I’m honestly asking. I cannot fathom this particular life choice. Nor the reason for saying it out loud. We don’t know each other. I don’t care. Someone, please, enlighten me.

So we come to my current situation of looking for a new housemate. My last one was sweet, but rather immature, and also jetting off to far off places (which he wasn’t going to tell me about until the last minute. Do I have ‘mug’ written on my forehead?).

I’ve had the house to myself for nearly a fortnight now, and though my budget is starting to strain, it’s been rather nice. Kettle goes on when I walk in the door, I watch my shows at full volume, I drink milk out of the carton (ok, it’s my milk, but still!). I do need to find someone though. Either I get a higher paying job or a paying housemate. I interviewed the loveliest investment banker yesterday; tall, muscly, looks like Christopher Judge with glasses. Total geek. We got along very well and he’s coming for a viewing on the weekend.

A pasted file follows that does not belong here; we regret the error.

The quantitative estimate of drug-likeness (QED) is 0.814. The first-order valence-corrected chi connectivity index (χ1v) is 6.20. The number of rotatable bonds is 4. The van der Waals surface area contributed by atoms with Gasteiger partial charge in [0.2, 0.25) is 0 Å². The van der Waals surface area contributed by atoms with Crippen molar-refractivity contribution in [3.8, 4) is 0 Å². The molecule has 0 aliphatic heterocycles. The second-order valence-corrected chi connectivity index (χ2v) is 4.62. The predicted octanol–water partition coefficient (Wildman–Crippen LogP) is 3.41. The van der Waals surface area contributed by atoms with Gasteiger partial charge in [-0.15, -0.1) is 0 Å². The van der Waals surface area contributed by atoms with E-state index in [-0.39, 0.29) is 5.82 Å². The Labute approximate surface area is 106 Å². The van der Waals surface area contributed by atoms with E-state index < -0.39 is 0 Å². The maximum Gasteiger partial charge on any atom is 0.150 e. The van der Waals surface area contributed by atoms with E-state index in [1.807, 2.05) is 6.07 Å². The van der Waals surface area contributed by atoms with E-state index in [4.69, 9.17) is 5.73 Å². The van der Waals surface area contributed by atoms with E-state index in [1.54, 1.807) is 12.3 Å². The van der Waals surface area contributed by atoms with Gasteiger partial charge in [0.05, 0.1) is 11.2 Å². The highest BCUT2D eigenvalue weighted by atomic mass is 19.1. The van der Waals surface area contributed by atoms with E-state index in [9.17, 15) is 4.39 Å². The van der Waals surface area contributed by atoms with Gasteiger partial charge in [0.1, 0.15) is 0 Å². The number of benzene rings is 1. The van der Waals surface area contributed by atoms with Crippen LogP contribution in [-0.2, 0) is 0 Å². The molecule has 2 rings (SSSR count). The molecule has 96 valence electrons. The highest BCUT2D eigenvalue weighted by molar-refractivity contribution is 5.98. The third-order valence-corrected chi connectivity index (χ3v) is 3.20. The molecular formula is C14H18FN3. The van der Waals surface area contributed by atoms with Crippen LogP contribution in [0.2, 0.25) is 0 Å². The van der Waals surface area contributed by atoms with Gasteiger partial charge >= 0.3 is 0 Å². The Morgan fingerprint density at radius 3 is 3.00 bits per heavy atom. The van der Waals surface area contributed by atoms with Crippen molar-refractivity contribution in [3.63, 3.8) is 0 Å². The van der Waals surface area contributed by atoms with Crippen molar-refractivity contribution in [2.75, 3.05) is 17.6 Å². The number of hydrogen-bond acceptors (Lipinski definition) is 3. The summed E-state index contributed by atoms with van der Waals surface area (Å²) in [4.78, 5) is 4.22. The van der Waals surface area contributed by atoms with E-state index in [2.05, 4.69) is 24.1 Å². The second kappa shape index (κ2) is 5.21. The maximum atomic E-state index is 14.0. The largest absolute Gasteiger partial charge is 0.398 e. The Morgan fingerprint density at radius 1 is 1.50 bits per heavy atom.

Things are definitely looking up. But I’m not looking forward to another round of getting-to-know-you-and-all-your-weird-habits. Though I’m sure it’s been a character building exercise for me. Or something.

Right then. Head back, straighten my dress, chest out… Wait. Wrong occasion. Le sigh.. ;)


I’d love to hear any housemate horror stories you have, if only to make me feel more normal. Drop me a line and let me know your best!


Sunday, 25 May 2014

[birthday week]

When I was in my twenties I spent a lot of time being rather anxious. Being a highly strung child, this isn't the biggest surprise ever, but it did last longer than I was expecting. After I got out of high school, I was imagining a whole host of great and awesome things to start happening, and was deeply surprised and mildly disappointed to discover they did not. At least not straight away, or with any real speed when they did come.